Perception of Risk in the Wake
of the Concorde Accident
The AirSafe Journal
Issue 14 - 1 August 2000
(Revised 6 January 2001)
On 25 July 2000, an Air France Concorde crashed shortly after takeoff from Charles de Gaulle airport near Paris. In the intense media coverage that followed the accident, one of the messages that was repeated by both the media and by aviation safety experts was the previous safety record of the Concorde and how it was unblemished by any previous major accident. A Washington Post online article from 26 July 2000 described the first Concorde crash in over 30 years of flight as the end of "the most remarkable safety reocord in aviation history." This perception was shared by many outside of the Washington Post, a perception that many having years of accident-free operation implies having a safe aircraft. While at first glance this may seem reasonable, on closer inspection this attitude ignores a fundamental aspect of risk -- that risk is a function of both the likelihood of a potential hazard and the likelihood that the hazard occurs.
In the case of the Concorde accident, the hazard was the loss of the aircraft and the associated loss of life. The Washington Post article implied that the potential hazard was the number of years that the Concorde fleet was in operation. Taking that attitude a bit further, it would imply that aircraft like the DC10 or 737, aircraft that have had many more fatal accidents over the same period, have a much less admirable record. In fact, a closer examination of records of various aircraft models tells quite a different story.
In another Washington Post article, published 30 July 2000, the former head of the accident investigation department at Boeing stated that the Concorde fleet had less than 80,000 flights in its history, a history that included no more than 14 aircraft. In contrast 737, the most common jet transport with over 3,700 aircraft produced since its inception, has had over 80 million flights.
So numerous are 737 flights that the worldwide fleet performs more flights every 10 days than that Concorde has over its entire history. However, it is highly unlikely that many aviation experts, or for that matter many airline passengers, would claim that the 737 had a remarkable safety record if there had been no crashes during the previous month.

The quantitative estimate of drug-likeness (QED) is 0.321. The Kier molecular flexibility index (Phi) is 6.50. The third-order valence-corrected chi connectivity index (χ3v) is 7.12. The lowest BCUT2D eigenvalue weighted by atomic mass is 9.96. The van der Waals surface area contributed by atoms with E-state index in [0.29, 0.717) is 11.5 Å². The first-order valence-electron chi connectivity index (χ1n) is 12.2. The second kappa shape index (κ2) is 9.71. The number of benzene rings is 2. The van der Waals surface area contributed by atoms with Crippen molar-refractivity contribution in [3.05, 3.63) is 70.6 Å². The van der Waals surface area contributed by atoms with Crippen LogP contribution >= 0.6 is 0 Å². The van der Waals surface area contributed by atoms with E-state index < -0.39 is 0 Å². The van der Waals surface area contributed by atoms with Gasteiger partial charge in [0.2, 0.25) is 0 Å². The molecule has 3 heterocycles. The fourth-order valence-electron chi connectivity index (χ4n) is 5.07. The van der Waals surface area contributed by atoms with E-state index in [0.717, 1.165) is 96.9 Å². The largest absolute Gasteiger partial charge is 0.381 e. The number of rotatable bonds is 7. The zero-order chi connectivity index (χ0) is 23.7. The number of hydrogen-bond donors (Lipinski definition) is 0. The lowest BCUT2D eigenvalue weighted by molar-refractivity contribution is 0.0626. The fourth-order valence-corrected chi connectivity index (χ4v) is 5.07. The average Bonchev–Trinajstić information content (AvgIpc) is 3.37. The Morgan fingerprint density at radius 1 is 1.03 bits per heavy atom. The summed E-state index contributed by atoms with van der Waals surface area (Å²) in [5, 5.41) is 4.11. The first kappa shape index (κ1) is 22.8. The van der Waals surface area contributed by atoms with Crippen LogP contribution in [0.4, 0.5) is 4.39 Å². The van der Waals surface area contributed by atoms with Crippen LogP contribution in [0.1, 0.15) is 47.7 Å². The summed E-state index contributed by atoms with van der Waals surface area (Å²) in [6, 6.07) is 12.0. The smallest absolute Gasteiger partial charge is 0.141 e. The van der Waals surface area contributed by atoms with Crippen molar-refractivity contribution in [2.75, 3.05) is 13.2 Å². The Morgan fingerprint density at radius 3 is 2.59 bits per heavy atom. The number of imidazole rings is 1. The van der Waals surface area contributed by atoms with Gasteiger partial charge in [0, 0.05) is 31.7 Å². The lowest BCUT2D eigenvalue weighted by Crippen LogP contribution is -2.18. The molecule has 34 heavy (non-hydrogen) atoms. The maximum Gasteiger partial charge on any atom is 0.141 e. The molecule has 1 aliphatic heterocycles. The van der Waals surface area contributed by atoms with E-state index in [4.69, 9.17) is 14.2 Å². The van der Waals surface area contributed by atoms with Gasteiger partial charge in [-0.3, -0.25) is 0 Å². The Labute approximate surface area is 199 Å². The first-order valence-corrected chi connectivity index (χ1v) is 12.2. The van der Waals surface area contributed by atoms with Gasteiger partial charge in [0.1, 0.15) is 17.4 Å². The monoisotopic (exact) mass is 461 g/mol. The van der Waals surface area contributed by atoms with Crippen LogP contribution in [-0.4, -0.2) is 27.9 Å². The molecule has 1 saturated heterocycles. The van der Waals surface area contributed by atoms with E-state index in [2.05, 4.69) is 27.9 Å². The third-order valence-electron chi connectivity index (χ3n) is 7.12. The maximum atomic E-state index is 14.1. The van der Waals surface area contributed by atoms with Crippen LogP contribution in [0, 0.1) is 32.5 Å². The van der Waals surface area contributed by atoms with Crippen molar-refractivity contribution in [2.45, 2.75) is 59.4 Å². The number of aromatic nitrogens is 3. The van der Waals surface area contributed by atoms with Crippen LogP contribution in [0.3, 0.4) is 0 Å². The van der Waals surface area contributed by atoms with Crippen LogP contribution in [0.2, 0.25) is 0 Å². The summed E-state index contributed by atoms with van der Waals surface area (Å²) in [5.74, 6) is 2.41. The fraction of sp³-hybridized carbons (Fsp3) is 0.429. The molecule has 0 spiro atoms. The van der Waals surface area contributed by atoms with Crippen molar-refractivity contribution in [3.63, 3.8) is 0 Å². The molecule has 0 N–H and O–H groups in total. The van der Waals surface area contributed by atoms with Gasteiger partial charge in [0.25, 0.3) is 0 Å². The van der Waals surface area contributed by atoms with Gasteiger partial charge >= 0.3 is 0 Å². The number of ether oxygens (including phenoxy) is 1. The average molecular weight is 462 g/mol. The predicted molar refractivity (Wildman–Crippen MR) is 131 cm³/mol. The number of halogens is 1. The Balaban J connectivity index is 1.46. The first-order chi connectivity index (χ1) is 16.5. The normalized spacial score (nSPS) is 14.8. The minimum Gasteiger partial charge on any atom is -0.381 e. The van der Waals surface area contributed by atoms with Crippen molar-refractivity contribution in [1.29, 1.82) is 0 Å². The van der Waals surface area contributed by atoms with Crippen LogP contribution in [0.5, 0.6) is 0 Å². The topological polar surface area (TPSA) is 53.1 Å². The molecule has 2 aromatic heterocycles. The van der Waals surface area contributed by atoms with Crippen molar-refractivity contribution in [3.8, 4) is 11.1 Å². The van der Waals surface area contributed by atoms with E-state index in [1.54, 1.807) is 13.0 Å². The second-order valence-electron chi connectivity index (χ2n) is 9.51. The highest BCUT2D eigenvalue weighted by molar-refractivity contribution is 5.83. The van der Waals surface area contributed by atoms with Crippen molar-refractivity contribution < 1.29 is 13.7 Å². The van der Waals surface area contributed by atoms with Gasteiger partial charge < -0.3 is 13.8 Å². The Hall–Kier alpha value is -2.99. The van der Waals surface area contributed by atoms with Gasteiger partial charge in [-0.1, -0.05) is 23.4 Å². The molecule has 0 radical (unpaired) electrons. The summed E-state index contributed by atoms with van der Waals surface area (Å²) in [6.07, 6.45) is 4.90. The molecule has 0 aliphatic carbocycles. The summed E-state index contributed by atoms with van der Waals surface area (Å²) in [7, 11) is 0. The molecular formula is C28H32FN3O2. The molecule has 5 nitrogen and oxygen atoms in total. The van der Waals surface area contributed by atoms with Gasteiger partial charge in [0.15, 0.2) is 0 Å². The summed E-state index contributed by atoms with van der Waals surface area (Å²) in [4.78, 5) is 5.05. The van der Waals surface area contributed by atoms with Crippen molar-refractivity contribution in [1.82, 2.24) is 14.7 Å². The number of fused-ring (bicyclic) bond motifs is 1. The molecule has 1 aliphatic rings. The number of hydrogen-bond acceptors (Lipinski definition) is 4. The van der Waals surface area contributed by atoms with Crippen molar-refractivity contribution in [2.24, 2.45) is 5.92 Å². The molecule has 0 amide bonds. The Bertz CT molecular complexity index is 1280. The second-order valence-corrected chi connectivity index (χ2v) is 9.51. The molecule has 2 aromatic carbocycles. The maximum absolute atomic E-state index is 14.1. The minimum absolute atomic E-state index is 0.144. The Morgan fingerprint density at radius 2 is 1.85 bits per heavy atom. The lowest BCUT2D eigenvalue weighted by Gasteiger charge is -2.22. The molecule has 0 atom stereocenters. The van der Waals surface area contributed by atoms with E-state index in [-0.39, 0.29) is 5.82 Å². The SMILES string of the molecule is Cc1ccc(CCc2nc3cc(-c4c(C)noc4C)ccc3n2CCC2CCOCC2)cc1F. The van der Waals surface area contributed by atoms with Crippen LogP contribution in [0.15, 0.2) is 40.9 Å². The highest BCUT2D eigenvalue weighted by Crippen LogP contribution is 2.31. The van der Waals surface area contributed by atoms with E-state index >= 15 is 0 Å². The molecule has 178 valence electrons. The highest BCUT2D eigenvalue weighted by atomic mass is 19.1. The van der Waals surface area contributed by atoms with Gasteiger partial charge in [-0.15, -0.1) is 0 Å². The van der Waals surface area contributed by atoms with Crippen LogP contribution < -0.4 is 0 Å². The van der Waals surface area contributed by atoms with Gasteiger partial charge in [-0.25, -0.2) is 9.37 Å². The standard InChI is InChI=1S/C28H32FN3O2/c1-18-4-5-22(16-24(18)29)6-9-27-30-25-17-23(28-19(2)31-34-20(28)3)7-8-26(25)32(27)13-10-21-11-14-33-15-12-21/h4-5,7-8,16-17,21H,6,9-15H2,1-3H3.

The Concorde accident and the perception of the Concorde's previous record demonstrates why looking at the amount of time between accidents may be very misleading. AirSafe.com focuses on the number and severity of fatal events per million flights for two reasons: first, this kind of measure is consistent with the commonly used definition of risk. Second, it provides a more rational means of comparing different aircraft models. On the Fatal Event Rates for Selected Airliner Models page, one can compare different aircraft models based on their fatal event rates. This technique is described in more detail in the next issue of the AirSafe Journal.
As it turns out, the Concorde has the highest fatal event rate in the list, 12.5 fatal events per million flights. However, it also has by far the lowest number of flights among the models listed. This brings up an entirely different issue of whether the current Concorde rate is a fair measure of the underlying risk of a Concorde flight compared with a flight on other aircraft models. That is a question that will likely be addressed in another AirSafe Journal article.
The aircraft was on a charter flight from Charles de Gaulle airport near Paris to JFK airport in New York. There was apparently a series of problems involving the landing gear and at least one of the engines, problems that began either during takeoff or shortly after takeoff. The aircraft caught fire and crashed into a hotel in the town of Gonesse. All 100 passengers and nine crew members were killed. Four people on the ground were also killed.
Other accident details
http://airsafe.com/journal/issue14.htm -- Revised: 24 May 2015